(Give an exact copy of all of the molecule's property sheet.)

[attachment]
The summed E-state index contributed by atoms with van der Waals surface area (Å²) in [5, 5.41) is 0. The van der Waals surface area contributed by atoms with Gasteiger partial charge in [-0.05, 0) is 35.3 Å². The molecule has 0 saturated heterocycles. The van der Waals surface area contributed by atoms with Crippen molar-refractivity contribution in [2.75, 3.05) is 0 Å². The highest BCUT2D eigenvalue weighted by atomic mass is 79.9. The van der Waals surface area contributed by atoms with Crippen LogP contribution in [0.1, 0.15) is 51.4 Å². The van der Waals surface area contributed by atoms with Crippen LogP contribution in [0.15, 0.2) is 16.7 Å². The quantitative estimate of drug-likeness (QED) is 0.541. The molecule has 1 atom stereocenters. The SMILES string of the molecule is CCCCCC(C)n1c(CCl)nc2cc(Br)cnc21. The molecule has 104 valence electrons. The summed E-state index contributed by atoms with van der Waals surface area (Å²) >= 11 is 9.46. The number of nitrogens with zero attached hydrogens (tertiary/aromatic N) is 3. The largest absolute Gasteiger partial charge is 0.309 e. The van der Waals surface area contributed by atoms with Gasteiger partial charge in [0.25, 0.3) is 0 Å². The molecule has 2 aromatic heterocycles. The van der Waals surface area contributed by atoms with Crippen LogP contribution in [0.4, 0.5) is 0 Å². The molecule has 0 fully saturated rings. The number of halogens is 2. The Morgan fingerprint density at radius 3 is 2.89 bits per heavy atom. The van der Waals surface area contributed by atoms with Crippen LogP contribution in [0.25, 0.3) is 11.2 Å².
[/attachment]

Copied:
The summed E-state index contributed by atoms with van der Waals surface area (Å²) in [5, 5.41) is 0. The van der Waals surface area contributed by atoms with Gasteiger partial charge in [-0.05, 0) is 35.3 Å². The molecule has 0 saturated heterocycles. The van der Waals surface area contributed by atoms with Crippen molar-refractivity contribution in [2.75, 3.05) is 0 Å². The highest BCUT2D eigenvalue weighted by atomic mass is 79.9. The van der Waals surface area contributed by atoms with Crippen LogP contribution in [0.1, 0.15) is 51.4 Å². The van der Waals surface area contributed by atoms with Crippen LogP contribution in [0.15, 0.2) is 16.7 Å². The quantitative estimate of drug-likeness (QED) is 0.541. The molecule has 1 atom stereocenters. The SMILES string of the molecule is CCCCCC(C)n1c(CCl)nc2cc(Br)cnc21. The molecule has 104 valence electrons. The summed E-state index contributed by atoms with van der Waals surface area (Å²) >= 11 is 9.46. The number of nitrogens with zero attached hydrogens (tertiary/aromatic N) is 3. The largest absolute Gasteiger partial charge is 0.309 e. The van der Waals surface area contributed by atoms with Gasteiger partial charge in [0.25, 0.3) is 0 Å². The molecule has 2 aromatic heterocycles. The van der Waals surface area contributed by atoms with Crippen LogP contribution in [0.4, 0.5) is 0 Å². The molecule has 0 fully saturated rings. The number of halogens is 2. The Morgan fingerprint density at radius 3 is 2.89 bits per heavy atom. The van der Waals surface area contributed by atoms with Crippen LogP contribution in [0.25, 0.3) is 11.2 Å².